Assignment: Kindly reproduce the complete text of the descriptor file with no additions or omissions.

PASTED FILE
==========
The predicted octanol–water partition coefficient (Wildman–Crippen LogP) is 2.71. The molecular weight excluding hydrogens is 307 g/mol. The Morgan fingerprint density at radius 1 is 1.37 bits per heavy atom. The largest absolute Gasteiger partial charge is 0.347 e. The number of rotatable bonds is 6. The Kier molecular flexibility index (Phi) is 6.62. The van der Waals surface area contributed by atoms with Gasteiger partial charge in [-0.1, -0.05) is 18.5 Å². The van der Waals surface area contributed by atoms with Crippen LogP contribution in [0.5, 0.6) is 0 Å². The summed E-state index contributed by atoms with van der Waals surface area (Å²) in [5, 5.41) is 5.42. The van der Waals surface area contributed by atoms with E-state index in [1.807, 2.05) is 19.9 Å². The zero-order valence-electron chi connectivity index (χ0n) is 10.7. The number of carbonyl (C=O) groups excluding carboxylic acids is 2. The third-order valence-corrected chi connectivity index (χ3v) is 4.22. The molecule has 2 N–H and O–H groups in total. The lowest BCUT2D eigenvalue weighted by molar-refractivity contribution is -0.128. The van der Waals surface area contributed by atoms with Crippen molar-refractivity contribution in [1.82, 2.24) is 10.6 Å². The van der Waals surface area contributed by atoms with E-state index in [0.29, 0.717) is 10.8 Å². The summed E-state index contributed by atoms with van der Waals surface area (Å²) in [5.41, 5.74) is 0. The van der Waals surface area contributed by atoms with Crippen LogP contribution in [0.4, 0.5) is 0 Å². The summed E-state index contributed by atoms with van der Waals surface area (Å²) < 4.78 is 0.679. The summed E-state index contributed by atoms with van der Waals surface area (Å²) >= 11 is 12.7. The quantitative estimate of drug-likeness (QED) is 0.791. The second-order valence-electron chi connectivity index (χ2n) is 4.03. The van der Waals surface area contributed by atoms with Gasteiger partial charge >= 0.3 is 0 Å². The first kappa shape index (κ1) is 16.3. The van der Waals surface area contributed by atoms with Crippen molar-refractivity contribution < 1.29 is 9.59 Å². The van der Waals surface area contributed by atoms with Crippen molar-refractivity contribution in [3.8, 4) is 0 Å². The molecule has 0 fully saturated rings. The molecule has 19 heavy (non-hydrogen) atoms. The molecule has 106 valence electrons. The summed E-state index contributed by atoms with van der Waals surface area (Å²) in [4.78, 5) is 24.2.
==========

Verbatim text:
The predicted octanol–water partition coefficient (Wildman–Crippen LogP) is 2.71. The molecular weight excluding hydrogens is 307 g/mol. The Morgan fingerprint density at radius 1 is 1.37 bits per heavy atom. The largest absolute Gasteiger partial charge is 0.347 e. The number of rotatable bonds is 6. The Kier molecular flexibility index (Phi) is 6.62. The van der Waals surface area contributed by atoms with Gasteiger partial charge in [-0.1, -0.05) is 18.5 Å². The van der Waals surface area contributed by atoms with Crippen LogP contribution in [0.5, 0.6) is 0 Å². The summed E-state index contributed by atoms with van der Waals surface area (Å²) in [5, 5.41) is 5.42. The van der Waals surface area contributed by atoms with E-state index in [1.807, 2.05) is 19.9 Å². The zero-order valence-electron chi connectivity index (χ0n) is 10.7. The number of carbonyl (C=O) groups excluding carboxylic acids is 2. The third-order valence-corrected chi connectivity index (χ3v) is 4.22. The molecule has 2 N–H and O–H groups in total. The lowest BCUT2D eigenvalue weighted by molar-refractivity contribution is -0.128. The van der Waals surface area contributed by atoms with Crippen molar-refractivity contribution in [1.82, 2.24) is 10.6 Å². The van der Waals surface area contributed by atoms with E-state index in [0.29, 0.717) is 10.8 Å². The summed E-state index contributed by atoms with van der Waals surface area (Å²) in [5.41, 5.74) is 0. The van der Waals surface area contributed by atoms with Crippen LogP contribution in [0.4, 0.5) is 0 Å². The summed E-state index contributed by atoms with van der Waals surface area (Å²) < 4.78 is 0.679. The summed E-state index contributed by atoms with van der Waals surface area (Å²) >= 11 is 12.7. The quantitative estimate of drug-likeness (QED) is 0.791. The second-order valence-electron chi connectivity index (χ2n) is 4.03. The van der Waals surface area contributed by atoms with Gasteiger partial charge >= 0.3 is 0 Å². The first kappa shape index (κ1) is 16.3. The van der Waals surface area contributed by atoms with Crippen molar-refractivity contribution < 1.29 is 9.59 Å². The van der Waals surface area contributed by atoms with Crippen molar-refractivity contribution in [3.8, 4) is 0 Å². The molecule has 0 fully saturated rings. The molecule has 19 heavy (non-hydrogen) atoms. The molecule has 106 valence electrons. The summed E-state index contributed by atoms with van der Waals surface area (Å²) in [4.78, 5) is 24.2.